WASHINGTON — In a sign of the continuing resurgence of the nation's economy, manufacturing plants were busier for a third straight month in December, a key industry group reported Monday. White House officials predicted the strengthening economy will create 2 million jobs this year.
The National Assn. of Purchasing Management said its December index climbed to 57.9 from 55.9 in November as 13 out of 20 industries reported stronger business. Prices fell and job prospects brightened, the industry group said.
"Continuing growth in new orders, combined with low inventories and generally decreasing prices, will enable December to usher out 1993 with the highest rate of economic growth since January, 1993," said Robert Bretz, chairman of the association's business survey committee.
All the evidence of a strong closing quarter, with economic growth exceeding 4%, led Labor Secretary Robert B. Reich to forecast a drop in the unemployment rate this year.
Jobs lagged during the slow but steady recovery from the 1990-91 recession, partly because companies concentrated on boosting efficiency by trimming work forces and squeezing more from current employees rather than hiring.
That was reflected during 1993 in rising overtime hours, while the national unemployment rate slowly nudged down from 7.1% a year ago to 6.4% now.
But Reich said he expects 2 million jobs will be created in 1994 and that unemployment will drop further. The December jobless rate is scheduled to be issued Friday, and economists surveyed by Reuters forecast that 215,000 jobs will be added.
"On the basis of the early indications, unemployment should be down, I would say, probably in the range of 6% to 6.4%," Reich said on ABC television's "Good Morning America." Another upbeat prediction came from Deputy Treasury Secretary Roger Altman, in a separate interview on NBC's "Today" show. He said interest rates will be "relatively subdued" in 1994 while the economy grows at a 3% annual rate.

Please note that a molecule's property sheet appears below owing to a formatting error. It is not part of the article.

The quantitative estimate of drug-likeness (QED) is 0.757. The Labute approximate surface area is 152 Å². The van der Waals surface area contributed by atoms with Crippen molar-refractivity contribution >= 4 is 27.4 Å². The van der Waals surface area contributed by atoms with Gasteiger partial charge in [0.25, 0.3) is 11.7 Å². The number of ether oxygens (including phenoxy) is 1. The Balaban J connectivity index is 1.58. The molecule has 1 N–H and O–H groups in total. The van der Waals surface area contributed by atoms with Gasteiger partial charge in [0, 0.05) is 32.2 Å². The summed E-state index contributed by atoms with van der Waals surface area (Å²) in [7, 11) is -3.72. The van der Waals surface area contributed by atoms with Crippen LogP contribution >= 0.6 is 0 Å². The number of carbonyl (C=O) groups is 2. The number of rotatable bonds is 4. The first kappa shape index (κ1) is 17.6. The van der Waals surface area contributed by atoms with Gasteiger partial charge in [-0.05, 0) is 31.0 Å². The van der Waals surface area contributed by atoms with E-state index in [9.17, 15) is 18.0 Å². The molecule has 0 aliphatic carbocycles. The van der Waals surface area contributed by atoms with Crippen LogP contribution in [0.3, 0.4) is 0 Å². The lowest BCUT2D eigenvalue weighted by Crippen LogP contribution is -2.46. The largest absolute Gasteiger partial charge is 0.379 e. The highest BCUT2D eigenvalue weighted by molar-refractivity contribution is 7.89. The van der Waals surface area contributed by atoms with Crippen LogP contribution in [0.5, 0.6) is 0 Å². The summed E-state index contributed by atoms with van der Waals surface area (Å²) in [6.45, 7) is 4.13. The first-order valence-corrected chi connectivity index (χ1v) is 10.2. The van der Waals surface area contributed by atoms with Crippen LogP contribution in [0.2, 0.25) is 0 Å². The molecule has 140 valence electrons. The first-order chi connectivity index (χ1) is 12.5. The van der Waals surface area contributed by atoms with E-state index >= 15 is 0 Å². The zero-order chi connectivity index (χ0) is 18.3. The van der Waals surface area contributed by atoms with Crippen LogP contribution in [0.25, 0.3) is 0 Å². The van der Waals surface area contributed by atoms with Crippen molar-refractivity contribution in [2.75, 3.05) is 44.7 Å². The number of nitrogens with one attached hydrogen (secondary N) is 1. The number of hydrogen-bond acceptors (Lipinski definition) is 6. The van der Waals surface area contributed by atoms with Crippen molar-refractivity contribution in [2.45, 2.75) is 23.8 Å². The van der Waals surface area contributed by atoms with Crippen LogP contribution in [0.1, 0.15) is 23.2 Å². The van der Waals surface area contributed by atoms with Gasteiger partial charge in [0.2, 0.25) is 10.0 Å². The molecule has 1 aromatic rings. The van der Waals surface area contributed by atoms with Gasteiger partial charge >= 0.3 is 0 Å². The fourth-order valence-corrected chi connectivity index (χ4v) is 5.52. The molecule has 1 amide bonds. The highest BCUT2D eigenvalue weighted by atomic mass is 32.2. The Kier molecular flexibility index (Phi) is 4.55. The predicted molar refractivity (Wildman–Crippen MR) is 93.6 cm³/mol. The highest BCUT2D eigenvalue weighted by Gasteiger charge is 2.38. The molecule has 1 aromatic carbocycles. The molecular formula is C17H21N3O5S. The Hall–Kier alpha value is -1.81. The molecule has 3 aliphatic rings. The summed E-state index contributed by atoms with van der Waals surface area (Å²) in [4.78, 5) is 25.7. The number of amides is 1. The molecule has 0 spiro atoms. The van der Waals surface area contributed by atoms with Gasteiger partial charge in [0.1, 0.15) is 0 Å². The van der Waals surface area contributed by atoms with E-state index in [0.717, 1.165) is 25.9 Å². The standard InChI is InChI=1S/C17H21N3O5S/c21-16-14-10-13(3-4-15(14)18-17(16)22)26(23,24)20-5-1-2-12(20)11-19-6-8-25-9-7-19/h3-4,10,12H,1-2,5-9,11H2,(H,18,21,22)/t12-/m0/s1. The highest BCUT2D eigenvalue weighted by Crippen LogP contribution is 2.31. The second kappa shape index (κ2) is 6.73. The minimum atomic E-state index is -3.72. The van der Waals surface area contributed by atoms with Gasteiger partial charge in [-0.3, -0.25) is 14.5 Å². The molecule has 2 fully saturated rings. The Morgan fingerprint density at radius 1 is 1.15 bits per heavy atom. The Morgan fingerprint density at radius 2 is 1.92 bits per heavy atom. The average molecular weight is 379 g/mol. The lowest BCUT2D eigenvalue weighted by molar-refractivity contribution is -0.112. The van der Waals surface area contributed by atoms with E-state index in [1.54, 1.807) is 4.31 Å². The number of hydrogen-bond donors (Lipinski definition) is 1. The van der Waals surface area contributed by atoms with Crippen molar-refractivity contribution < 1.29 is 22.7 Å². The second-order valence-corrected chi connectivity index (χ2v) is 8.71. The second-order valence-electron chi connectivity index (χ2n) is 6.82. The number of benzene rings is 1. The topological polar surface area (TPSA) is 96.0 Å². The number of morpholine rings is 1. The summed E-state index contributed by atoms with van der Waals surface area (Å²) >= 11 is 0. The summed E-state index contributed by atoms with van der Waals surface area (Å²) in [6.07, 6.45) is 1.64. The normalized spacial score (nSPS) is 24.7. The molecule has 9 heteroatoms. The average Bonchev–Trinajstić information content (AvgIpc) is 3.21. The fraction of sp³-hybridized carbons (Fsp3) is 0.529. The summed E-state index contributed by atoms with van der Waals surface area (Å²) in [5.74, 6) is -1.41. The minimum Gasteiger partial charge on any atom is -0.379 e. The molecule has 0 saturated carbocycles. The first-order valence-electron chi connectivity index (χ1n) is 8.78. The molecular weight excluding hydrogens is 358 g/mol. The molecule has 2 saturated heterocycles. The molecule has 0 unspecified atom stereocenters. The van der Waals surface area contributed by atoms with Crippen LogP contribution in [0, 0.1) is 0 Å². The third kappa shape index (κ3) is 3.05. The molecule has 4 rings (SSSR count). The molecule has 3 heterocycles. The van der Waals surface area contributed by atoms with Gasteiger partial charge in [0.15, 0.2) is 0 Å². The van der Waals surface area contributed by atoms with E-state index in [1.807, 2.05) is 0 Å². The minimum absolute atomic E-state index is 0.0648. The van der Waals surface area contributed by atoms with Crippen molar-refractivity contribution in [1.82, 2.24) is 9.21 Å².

Low interest rates spurred a second-half economic bounce in 1993, especially in the housing and auto sectors. Altman pointed out that, after accounting for inflation, rates are the lowest in 20 or 30 years, "and that can't continue forever."
"But there's no basis, either in meaningfully higher inflation or in much greater credit demand, to expect that interest rates would rise in a sustained way this year," Altman said.
"We expect that interest rates will stay in a relatively subdued fashion in 1994," he said.
The stimulative impact of low interest rates was apparent in a separate Commerce Department report Monday on November construction spending, which posted a seventh successive monthly rise.
Total construction spending increased 1.8% to a seasonally adjusted annual rate of $497.7 billion, after gaining 2.5% in October.
Spending grew in every month of 1993 except April, when it fell 1.2%, as homeowners refinanced at cheaper rates and added to their household incomes while new-home buyers rushed into the market at a growing pace before rates rise.
Leading the November gain was a 3.3% pickup in spending on residential construction to a seasonally adjusted annual rate of $221.8 billion. Both single-family home building and construction of apartments grew from October.
"The housing sector continues to look very strong," economist Lynn Reaser of First Interstate Bancorp in Los Angeles said. "It's an area of strength for the entire economy."
Reaser noted that the purchasing managers report for November includes a gain in its employment index to 49.2 from 46.1. An employment index above 48, over time, is generally consistent with an increase in the Bureau of Labor Statistics data on manufacturing employment.
"The report looks very solid," Reaser said. "Manufacturing struggled at midyear last year, but it is certainly starting 1994 on a strong foot."
Purchasing Managers Index, AP / Los Angeles Times The index tracks overall business activity of more than 300 industrial companies. Dec. '92: 55.4%, Dec '93: 57.9% Source: National Assn. of Purchasing Management